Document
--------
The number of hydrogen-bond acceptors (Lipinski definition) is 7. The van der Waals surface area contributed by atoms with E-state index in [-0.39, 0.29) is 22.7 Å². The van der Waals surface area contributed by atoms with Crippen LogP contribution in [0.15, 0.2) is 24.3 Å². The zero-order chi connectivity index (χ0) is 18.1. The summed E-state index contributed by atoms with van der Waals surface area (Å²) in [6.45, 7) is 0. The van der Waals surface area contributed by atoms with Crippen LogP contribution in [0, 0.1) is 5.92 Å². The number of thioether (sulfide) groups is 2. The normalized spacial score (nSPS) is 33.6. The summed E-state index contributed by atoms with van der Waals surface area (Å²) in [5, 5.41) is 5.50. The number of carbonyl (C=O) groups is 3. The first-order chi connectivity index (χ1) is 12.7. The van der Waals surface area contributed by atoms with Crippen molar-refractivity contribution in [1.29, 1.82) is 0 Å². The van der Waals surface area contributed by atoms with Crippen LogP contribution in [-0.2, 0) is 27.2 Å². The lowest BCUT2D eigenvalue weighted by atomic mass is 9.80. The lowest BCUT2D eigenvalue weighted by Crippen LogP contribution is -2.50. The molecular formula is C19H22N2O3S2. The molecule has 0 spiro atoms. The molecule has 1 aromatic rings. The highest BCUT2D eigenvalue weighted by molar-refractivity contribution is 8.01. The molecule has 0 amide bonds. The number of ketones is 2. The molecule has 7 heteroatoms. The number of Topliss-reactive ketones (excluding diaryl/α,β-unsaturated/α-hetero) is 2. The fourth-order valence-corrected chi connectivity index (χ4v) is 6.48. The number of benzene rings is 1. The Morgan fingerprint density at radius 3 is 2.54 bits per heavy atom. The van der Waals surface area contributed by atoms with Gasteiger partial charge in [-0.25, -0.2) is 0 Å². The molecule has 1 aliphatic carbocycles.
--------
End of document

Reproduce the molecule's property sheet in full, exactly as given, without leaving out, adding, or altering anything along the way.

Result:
The number of hydrogen-bond acceptors (Lipinski definition) is 7. The van der Waals surface area contributed by atoms with E-state index in [-0.39, 0.29) is 22.7 Å². The van der Waals surface area contributed by atoms with Crippen LogP contribution in [0.15, 0.2) is 24.3 Å². The zero-order chi connectivity index (χ0) is 18.1. The summed E-state index contributed by atoms with van der Waals surface area (Å²) in [6.45, 7) is 0. The van der Waals surface area contributed by atoms with Crippen LogP contribution in [0, 0.1) is 5.92 Å². The number of thioether (sulfide) groups is 2. The normalized spacial score (nSPS) is 33.6. The summed E-state index contributed by atoms with van der Waals surface area (Å²) in [5, 5.41) is 5.50. The number of carbonyl (C=O) groups is 3. The first-order chi connectivity index (χ1) is 12.7. The van der Waals surface area contributed by atoms with Crippen molar-refractivity contribution in [1.29, 1.82) is 0 Å². The van der Waals surface area contributed by atoms with Crippen LogP contribution in [-0.2, 0) is 27.2 Å². The lowest BCUT2D eigenvalue weighted by atomic mass is 9.80. The lowest BCUT2D eigenvalue weighted by Crippen LogP contribution is -2.50. The molecular formula is C19H22N2O3S2. The molecule has 0 spiro atoms. The molecule has 1 aromatic rings. The highest BCUT2D eigenvalue weighted by molar-refractivity contribution is 8.01. The molecule has 0 amide bonds. The number of ketones is 2. The molecule has 7 heteroatoms. The number of Topliss-reactive ketones (excluding diaryl/α,β-unsaturated/α-hetero) is 2. The fourth-order valence-corrected chi connectivity index (χ4v) is 6.48. The number of benzene rings is 1. The Morgan fingerprint density at radius 3 is 2.54 bits per heavy atom. The van der Waals surface area contributed by atoms with Gasteiger partial charge in [-0.25, -0.2) is 0 Å². The molecule has 1 aliphatic carbocycles.